15 Heartwarming Facts About Pittsburgh Native Fred Rogers

Pennsylvania_PA_Rogers_Titan_1 Fred Rogers rehearses with some of his puppet friends in Pittsburgh on Jan. 4, 1984. (AP Photo/Gene J. Puskar, file)
Fred Rogers rehearses with some of his puppet friends in Pittsburgh on Jan. 4, 1984. (AP Photo/Gene J. Puskar, file)


Fred Rogers, who many know simply as Mister Rogers, was a kind man who had much in common with his beloved children's show character.

He was born in the Pittsburgh suburb of Latrobe and spent almost his entire career in southwestern Pennsylvania. Here are some facts and trivia about Rogers and his television career.


He composed and wrote lyrics to more than 200 songs.

He began playing piano when he was 5 years old and earned a bachelor's degree in music composition from Rollins College, where he met his future wife.

Rogers' role on "The Children's Corner" involved composing music to go with host Josie Carey's lyrics. He continued to use his musical background in later programs. He composed and wrote lyrics to more than 200 songs during the course of his career.

He responded to every letter.

He respected all the children who wrote to him, most of whom were grappling with issues or seeking comfort. In the beginning, he and his wife Joanne would pen responses on their dining room table. Later on, he received 50-100 letters every day and would oversee the responses from his assistants before signing each letter.

"He respected the kids who wrote [those letters]," assistant Heather Arnet told the Pittsburgh Post-Gazette in 2005. "He never thought about throwing out a drawing or letter. They were sacred."

He became a minister after starting his TV career.

When he wasn't filming the show, Rogers studied at the Pittsburgh Theological Seminary. He was ordained as a Presbyterian minister in 1963 and sought to work with children through media.

Rogers studied child development and consulted experts for the show.

In addition to his theological studies, Rogers took courses at the University of Pittsburgh's Graduate School of Child Development. There he met Dr. Margaret McFarland; director of the Arsenal Family and Children's Center in Pittsburgh; Dr. Benjamin Spock; and Erik Erikson. All of those experts helped shape Rogers' ideas for how to connect with children through his show.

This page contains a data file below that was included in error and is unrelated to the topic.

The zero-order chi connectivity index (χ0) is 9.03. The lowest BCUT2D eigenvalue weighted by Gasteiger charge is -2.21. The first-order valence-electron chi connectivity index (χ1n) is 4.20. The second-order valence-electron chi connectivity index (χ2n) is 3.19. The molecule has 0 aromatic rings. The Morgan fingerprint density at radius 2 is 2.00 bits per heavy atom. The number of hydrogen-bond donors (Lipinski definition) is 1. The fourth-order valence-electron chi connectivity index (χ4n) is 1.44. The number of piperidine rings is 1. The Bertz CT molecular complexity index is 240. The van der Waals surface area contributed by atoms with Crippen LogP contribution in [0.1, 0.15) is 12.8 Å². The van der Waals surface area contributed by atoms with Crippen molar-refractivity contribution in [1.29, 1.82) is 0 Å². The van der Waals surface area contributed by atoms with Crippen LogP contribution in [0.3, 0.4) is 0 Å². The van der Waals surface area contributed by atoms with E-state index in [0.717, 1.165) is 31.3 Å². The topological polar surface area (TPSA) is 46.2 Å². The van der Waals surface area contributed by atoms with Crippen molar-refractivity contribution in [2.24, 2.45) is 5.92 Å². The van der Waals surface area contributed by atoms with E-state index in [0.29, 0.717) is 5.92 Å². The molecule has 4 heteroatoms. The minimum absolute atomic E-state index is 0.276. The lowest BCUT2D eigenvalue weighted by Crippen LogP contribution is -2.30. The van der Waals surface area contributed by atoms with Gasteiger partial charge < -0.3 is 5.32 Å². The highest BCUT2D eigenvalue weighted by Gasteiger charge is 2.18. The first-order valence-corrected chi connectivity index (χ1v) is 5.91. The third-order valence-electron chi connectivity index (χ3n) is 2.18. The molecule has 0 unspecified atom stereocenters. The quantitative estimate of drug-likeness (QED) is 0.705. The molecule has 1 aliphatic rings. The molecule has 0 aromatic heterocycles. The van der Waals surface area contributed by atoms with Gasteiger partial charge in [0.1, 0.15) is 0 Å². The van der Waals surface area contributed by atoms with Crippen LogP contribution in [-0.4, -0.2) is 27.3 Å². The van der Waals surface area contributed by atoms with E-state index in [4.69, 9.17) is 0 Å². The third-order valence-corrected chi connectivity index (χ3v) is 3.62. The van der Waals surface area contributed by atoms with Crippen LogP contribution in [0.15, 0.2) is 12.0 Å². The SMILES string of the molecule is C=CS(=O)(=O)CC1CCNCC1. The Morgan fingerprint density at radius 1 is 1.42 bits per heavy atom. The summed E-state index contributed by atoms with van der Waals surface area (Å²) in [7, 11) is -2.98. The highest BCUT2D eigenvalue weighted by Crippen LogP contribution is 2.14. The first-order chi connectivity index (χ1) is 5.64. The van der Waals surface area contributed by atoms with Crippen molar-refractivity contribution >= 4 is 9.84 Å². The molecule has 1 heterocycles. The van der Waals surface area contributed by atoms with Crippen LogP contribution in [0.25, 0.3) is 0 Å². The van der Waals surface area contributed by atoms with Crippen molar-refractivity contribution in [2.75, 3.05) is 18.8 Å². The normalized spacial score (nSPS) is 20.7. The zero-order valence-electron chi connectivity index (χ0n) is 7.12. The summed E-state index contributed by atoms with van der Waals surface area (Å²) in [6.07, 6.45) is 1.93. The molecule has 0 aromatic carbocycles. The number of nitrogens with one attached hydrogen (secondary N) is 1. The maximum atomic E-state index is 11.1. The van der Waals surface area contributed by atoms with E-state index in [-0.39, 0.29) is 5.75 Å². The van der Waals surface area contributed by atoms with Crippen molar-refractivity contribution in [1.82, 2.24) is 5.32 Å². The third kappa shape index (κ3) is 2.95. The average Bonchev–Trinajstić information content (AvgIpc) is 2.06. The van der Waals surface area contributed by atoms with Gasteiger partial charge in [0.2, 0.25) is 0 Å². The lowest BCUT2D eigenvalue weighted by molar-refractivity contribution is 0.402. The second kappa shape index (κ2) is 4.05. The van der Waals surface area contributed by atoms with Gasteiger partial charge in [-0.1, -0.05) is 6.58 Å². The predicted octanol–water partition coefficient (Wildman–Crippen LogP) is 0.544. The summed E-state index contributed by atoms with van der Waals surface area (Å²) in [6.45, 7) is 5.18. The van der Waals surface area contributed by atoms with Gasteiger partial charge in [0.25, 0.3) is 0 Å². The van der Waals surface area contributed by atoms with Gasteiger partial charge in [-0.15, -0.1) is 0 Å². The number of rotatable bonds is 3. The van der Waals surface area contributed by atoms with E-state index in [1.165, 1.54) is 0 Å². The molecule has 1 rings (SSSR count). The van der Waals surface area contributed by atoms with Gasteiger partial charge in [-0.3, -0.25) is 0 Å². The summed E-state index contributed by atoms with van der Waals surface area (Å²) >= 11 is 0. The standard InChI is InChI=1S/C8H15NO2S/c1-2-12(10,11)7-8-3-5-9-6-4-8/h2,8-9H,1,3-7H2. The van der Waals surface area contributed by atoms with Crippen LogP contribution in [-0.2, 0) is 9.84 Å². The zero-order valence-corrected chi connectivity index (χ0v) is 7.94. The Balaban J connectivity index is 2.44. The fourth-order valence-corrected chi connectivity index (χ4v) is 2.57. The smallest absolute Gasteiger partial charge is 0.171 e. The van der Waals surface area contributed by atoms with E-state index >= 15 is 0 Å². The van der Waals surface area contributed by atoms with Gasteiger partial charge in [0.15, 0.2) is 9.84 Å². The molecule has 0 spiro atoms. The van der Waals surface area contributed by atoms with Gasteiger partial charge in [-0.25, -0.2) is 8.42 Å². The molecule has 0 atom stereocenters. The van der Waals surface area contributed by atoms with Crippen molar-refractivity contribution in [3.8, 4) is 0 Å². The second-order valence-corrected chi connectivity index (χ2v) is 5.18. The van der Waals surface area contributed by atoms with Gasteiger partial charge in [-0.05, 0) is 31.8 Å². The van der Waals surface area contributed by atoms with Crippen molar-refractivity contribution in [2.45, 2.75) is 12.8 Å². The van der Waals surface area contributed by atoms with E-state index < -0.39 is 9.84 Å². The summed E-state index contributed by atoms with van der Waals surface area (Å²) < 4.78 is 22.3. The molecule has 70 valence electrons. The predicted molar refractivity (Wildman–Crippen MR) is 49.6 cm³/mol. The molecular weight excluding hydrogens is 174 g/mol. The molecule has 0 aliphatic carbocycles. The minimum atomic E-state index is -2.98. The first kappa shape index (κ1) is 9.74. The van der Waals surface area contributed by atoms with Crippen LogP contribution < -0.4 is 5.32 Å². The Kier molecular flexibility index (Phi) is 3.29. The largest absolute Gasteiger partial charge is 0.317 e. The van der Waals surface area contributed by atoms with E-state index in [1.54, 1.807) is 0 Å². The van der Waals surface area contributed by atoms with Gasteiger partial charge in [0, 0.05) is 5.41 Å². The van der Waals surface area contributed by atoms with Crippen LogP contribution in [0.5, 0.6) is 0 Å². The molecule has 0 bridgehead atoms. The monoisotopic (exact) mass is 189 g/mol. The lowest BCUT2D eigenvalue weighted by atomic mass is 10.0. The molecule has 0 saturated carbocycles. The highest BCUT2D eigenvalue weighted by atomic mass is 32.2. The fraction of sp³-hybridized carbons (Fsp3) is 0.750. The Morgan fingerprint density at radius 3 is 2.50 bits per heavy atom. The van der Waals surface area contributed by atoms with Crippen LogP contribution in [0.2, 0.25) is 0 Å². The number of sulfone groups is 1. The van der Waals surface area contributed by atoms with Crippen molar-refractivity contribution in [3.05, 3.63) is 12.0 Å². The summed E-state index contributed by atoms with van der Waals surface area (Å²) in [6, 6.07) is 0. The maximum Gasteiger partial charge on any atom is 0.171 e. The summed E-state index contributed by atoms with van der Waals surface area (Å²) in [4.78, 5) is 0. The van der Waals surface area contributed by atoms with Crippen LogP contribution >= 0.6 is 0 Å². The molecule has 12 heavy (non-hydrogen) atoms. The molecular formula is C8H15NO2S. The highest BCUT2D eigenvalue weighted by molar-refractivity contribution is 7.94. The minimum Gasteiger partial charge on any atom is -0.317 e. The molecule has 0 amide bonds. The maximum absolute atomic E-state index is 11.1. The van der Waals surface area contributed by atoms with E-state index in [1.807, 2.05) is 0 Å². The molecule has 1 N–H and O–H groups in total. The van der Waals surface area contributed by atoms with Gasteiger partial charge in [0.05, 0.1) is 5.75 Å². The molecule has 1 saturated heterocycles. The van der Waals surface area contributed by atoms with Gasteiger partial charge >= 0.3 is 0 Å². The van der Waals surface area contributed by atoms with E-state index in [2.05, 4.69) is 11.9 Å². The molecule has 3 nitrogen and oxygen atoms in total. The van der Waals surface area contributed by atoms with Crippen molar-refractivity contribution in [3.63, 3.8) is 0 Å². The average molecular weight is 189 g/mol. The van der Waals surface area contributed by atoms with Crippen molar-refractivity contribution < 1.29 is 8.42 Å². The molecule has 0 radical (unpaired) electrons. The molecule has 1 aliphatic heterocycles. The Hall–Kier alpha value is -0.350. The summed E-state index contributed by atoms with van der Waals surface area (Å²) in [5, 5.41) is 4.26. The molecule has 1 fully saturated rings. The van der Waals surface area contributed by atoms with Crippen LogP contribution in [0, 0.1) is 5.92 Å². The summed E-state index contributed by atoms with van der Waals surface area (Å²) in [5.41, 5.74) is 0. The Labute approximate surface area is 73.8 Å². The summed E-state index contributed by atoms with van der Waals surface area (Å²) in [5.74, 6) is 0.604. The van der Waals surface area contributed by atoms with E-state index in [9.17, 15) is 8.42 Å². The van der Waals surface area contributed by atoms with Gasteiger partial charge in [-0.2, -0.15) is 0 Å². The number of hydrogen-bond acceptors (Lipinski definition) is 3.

His mother knit all of his sweaters.

She knitted at least one sweater every month of the year. At Christmas, she would offer them as presents.

"We'd all try on the sweaters and then she would say, 'OK, now what kind do you want next year? Now I know what you want, Freddie, you want the one with the zipper up the front.'"

Rogers was colorblind.

He mentions it in one episode of "Mister Rogers' Neighborhood." Mr. McFeeley shows Rogers a few of his Speedy Delivery shirts in different colors and Rogers comments, "I don't see colors very well."


He shared a song in the Senate.

Rogers pleaded for funding in May 1969 when President Richard Nixon wanted to slash the budget for public television in the midst of the Vietnam War. He won over subcommittee chairman Sen. John Pastore with simple words that illustrated the value of educational television and the words to one of his songs.

"I think it's wonderful," said Sen. Pastore. "I think it's wonderful. Looks like you just earned the 20 million dollars."

He shared a song in the Senate.

Rogers pleaded for funding in May 1969 when President Richard Nixon wanted to slash the budget for public television in the midst of the Vietnam War. He won over subcommittee chairman Sen. John Pastore with simple words that illustrated the value of educational television and the words to one of his songs.

"I think it's wonderful," said Sen. Pastore. "I think it's wonderful. Looks like you just earned the 20 million dollars."

"Mister Rogers' Neighborhood" wasn't his first show.